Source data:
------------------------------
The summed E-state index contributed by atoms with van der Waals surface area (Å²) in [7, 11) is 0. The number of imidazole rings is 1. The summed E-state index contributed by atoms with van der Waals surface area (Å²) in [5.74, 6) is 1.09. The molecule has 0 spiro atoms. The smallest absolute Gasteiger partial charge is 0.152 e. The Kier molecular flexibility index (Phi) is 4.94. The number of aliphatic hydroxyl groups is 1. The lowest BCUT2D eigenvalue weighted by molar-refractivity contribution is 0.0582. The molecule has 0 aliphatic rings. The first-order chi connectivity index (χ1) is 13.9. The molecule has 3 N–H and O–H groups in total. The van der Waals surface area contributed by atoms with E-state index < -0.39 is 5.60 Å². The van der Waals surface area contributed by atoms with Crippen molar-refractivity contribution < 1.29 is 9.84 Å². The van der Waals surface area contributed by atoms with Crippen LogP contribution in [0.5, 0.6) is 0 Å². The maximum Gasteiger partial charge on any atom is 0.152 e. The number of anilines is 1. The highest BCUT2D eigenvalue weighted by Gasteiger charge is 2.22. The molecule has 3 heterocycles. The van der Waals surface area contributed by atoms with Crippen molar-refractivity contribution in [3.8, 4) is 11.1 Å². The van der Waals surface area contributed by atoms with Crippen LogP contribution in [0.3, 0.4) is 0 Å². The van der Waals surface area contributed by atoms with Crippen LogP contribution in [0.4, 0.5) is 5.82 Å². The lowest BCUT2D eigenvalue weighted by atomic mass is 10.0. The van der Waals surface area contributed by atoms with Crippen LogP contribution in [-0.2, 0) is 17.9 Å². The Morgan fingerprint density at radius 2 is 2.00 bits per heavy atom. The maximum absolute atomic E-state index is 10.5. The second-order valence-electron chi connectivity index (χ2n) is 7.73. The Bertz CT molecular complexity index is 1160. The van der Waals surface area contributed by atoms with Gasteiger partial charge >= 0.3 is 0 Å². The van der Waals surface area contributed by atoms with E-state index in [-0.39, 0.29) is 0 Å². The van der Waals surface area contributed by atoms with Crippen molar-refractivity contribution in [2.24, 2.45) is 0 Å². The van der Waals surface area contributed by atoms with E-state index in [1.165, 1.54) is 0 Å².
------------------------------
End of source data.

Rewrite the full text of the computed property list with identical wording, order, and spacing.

The summed E-state index contributed by atoms with van der Waals surface area (Å²) in [7, 11) is 0. The number of imidazole rings is 1. The summed E-state index contributed by atoms with van der Waals surface area (Å²) in [5.74, 6) is 1.09. The molecule has 0 spiro atoms. The smallest absolute Gasteiger partial charge is 0.152 e. The Kier molecular flexibility index (Phi) is 4.94. The number of aliphatic hydroxyl groups is 1. The lowest BCUT2D eigenvalue weighted by molar-refractivity contribution is 0.0582. The molecule has 0 aliphatic rings. The first-order chi connectivity index (χ1) is 13.9. The molecule has 3 N–H and O–H groups in total. The van der Waals surface area contributed by atoms with E-state index < -0.39 is 5.60 Å². The van der Waals surface area contributed by atoms with Crippen molar-refractivity contribution < 1.29 is 9.84 Å². The van der Waals surface area contributed by atoms with Crippen LogP contribution in [0.5, 0.6) is 0 Å². The maximum Gasteiger partial charge on any atom is 0.152 e. The number of anilines is 1. The highest BCUT2D eigenvalue weighted by Gasteiger charge is 2.22. The molecule has 3 heterocycles. The van der Waals surface area contributed by atoms with Crippen molar-refractivity contribution in [3.8, 4) is 11.1 Å². The van der Waals surface area contributed by atoms with Crippen LogP contribution in [0.3, 0.4) is 0 Å². The van der Waals surface area contributed by atoms with Crippen LogP contribution in [0.4, 0.5) is 5.82 Å². The lowest BCUT2D eigenvalue weighted by atomic mass is 10.0. The van der Waals surface area contributed by atoms with Crippen LogP contribution in [-0.2, 0) is 17.9 Å². The Morgan fingerprint density at radius 2 is 2.00 bits per heavy atom. The maximum absolute atomic E-state index is 10.5. The second-order valence-electron chi connectivity index (χ2n) is 7.73. The Bertz CT molecular complexity index is 1160. The van der Waals surface area contributed by atoms with Gasteiger partial charge >= 0.3 is 0 Å². The van der Waals surface area contributed by atoms with E-state index in [-0.39, 0.29) is 0 Å². The van der Waals surface area contributed by atoms with Crippen molar-refractivity contribution in [2.24, 2.45) is 0 Å². The van der Waals surface area contributed by atoms with E-state index in [1.165, 1.54) is 0 Å².